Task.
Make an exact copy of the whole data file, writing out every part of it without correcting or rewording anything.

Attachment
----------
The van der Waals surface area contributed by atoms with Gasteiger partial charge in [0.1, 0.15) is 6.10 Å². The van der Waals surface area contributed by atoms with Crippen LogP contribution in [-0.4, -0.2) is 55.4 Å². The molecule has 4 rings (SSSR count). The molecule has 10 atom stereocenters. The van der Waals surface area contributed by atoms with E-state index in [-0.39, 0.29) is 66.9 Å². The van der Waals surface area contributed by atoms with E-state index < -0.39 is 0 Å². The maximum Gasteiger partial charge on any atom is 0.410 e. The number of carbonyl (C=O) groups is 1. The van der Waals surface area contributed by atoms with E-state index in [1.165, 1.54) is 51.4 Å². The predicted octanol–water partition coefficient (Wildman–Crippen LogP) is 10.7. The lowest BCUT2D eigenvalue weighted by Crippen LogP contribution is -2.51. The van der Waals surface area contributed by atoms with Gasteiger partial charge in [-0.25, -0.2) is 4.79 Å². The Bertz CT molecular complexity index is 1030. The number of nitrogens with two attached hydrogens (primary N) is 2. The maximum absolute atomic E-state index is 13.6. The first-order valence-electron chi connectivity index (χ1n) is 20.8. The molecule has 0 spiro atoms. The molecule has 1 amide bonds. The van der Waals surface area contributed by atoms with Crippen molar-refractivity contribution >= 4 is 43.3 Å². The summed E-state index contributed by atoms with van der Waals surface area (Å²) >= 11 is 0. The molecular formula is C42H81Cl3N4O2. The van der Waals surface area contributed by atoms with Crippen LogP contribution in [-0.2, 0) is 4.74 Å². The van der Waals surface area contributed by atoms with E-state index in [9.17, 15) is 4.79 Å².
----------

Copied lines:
The van der Waals surface area contributed by atoms with Gasteiger partial charge in [0.1, 0.15) is 6.10 Å². The van der Waals surface area contributed by atoms with Crippen LogP contribution in [-0.4, -0.2) is 55.4 Å². The molecule has 4 rings (SSSR count). The molecule has 10 atom stereocenters. The van der Waals surface area contributed by atoms with E-state index in [-0.39, 0.29) is 66.9 Å². The van der Waals surface area contributed by atoms with E-state index < -0.39 is 0 Å². The maximum Gasteiger partial charge on any atom is 0.410 e. The number of carbonyl (C=O) groups is 1. The van der Waals surface area contributed by atoms with E-state index in [1.165, 1.54) is 51.4 Å². The predicted octanol–water partition coefficient (Wildman–Crippen LogP) is 10.7. The lowest BCUT2D eigenvalue weighted by Crippen LogP contribution is -2.51. The van der Waals surface area contributed by atoms with Gasteiger partial charge in [-0.25, -0.2) is 4.79 Å². The Bertz CT molecular complexity index is 1030. The number of nitrogens with two attached hydrogens (primary N) is 2. The maximum absolute atomic E-state index is 13.6. The first-order valence-electron chi connectivity index (χ1n) is 20.8. The molecule has 0 spiro atoms. The molecule has 1 amide bonds. The van der Waals surface area contributed by atoms with Crippen molar-refractivity contribution >= 4 is 43.3 Å². The summed E-state index contributed by atoms with van der Waals surface area (Å²) >= 11 is 0. The molecular formula is C42H81Cl3N4O2. The van der Waals surface area contributed by atoms with Crippen LogP contribution in [-0.2, 0) is 4.74 Å². The van der Waals surface area contributed by atoms with E-state index in [9.17, 15) is 4.79 Å².